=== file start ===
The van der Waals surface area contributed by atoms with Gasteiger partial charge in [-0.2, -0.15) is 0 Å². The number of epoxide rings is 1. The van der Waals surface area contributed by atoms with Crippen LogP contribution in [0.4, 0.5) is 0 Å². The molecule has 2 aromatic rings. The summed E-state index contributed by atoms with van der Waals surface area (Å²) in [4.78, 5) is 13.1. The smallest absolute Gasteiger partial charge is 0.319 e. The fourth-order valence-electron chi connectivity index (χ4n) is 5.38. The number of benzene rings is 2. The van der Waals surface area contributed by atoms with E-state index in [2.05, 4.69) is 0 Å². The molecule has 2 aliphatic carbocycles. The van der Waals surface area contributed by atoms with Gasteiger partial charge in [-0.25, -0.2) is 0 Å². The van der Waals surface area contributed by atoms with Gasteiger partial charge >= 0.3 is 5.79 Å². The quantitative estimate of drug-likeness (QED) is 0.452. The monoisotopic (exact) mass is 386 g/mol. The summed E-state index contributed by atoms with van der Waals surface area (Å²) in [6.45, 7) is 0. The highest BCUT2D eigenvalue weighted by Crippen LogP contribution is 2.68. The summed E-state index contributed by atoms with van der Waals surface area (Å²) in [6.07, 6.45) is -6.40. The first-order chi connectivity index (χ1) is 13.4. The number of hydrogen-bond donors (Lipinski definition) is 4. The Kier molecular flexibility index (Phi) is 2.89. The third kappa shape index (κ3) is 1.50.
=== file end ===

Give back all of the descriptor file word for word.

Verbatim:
The van der Waals surface area contributed by atoms with Gasteiger partial charge in [-0.2, -0.15) is 0 Å². The number of epoxide rings is 1. The van der Waals surface area contributed by atoms with Crippen LogP contribution in [0.4, 0.5) is 0 Å². The molecule has 2 aromatic rings. The summed E-state index contributed by atoms with van der Waals surface area (Å²) in [4.78, 5) is 13.1. The smallest absolute Gasteiger partial charge is 0.319 e. The fourth-order valence-electron chi connectivity index (χ4n) is 5.38. The number of benzene rings is 2. The van der Waals surface area contributed by atoms with E-state index in [2.05, 4.69) is 0 Å². The molecule has 2 aliphatic carbocycles. The van der Waals surface area contributed by atoms with Gasteiger partial charge in [-0.25, -0.2) is 0 Å². The van der Waals surface area contributed by atoms with Gasteiger partial charge >= 0.3 is 5.79 Å². The quantitative estimate of drug-likeness (QED) is 0.452. The monoisotopic (exact) mass is 386 g/mol. The summed E-state index contributed by atoms with van der Waals surface area (Å²) in [6.45, 7) is 0. The highest BCUT2D eigenvalue weighted by Crippen LogP contribution is 2.68. The summed E-state index contributed by atoms with van der Waals surface area (Å²) in [6.07, 6.45) is -6.40. The first-order chi connectivity index (χ1) is 13.4. The number of hydrogen-bond donors (Lipinski definition) is 4. The Kier molecular flexibility index (Phi) is 2.89. The third kappa shape index (κ3) is 1.50.